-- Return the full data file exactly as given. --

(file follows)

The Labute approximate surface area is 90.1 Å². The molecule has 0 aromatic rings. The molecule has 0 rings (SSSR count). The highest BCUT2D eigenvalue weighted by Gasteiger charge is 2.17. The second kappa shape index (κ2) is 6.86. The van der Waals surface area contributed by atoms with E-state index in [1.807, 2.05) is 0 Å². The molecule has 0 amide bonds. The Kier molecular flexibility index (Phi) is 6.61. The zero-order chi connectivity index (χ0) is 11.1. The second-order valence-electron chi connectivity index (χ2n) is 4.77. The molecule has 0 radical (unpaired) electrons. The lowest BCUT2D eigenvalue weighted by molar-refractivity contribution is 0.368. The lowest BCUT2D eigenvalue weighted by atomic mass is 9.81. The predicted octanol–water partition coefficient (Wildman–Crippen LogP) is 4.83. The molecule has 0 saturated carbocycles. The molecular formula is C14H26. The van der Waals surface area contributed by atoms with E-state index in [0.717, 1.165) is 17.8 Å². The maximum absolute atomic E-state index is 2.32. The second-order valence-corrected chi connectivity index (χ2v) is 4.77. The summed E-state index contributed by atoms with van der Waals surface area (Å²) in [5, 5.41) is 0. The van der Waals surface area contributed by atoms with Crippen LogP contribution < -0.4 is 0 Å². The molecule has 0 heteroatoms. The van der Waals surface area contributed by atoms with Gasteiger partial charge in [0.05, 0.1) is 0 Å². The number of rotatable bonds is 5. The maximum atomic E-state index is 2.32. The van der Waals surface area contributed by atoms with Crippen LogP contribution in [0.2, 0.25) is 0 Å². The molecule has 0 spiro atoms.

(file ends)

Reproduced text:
The Labute approximate surface area is 90.1 Å². The molecule has 0 aromatic rings. The molecule has 0 rings (SSSR count). The highest BCUT2D eigenvalue weighted by Gasteiger charge is 2.17. The second kappa shape index (κ2) is 6.86. The van der Waals surface area contributed by atoms with E-state index in [1.807, 2.05) is 0 Å². The molecule has 0 amide bonds. The Kier molecular flexibility index (Phi) is 6.61. The zero-order chi connectivity index (χ0) is 11.1. The second-order valence-electron chi connectivity index (χ2n) is 4.77. The molecule has 0 radical (unpaired) electrons. The lowest BCUT2D eigenvalue weighted by molar-refractivity contribution is 0.368. The lowest BCUT2D eigenvalue weighted by atomic mass is 9.81. The predicted octanol–water partition coefficient (Wildman–Crippen LogP) is 4.83. The molecule has 0 saturated carbocycles. The molecular formula is C14H26. The van der Waals surface area contributed by atoms with E-state index in [0.717, 1.165) is 17.8 Å². The maximum absolute atomic E-state index is 2.32. The second-order valence-corrected chi connectivity index (χ2v) is 4.77. The summed E-state index contributed by atoms with van der Waals surface area (Å²) in [5, 5.41) is 0. The van der Waals surface area contributed by atoms with Crippen LogP contribution < -0.4 is 0 Å². The molecule has 0 heteroatoms. The van der Waals surface area contributed by atoms with Gasteiger partial charge in [0.05, 0.1) is 0 Å². The number of rotatable bonds is 5. The maximum atomic E-state index is 2.32. The van der Waals surface area contributed by atoms with Crippen LogP contribution in [0.2, 0.25) is 0 Å². The molecule has 0 spiro atoms.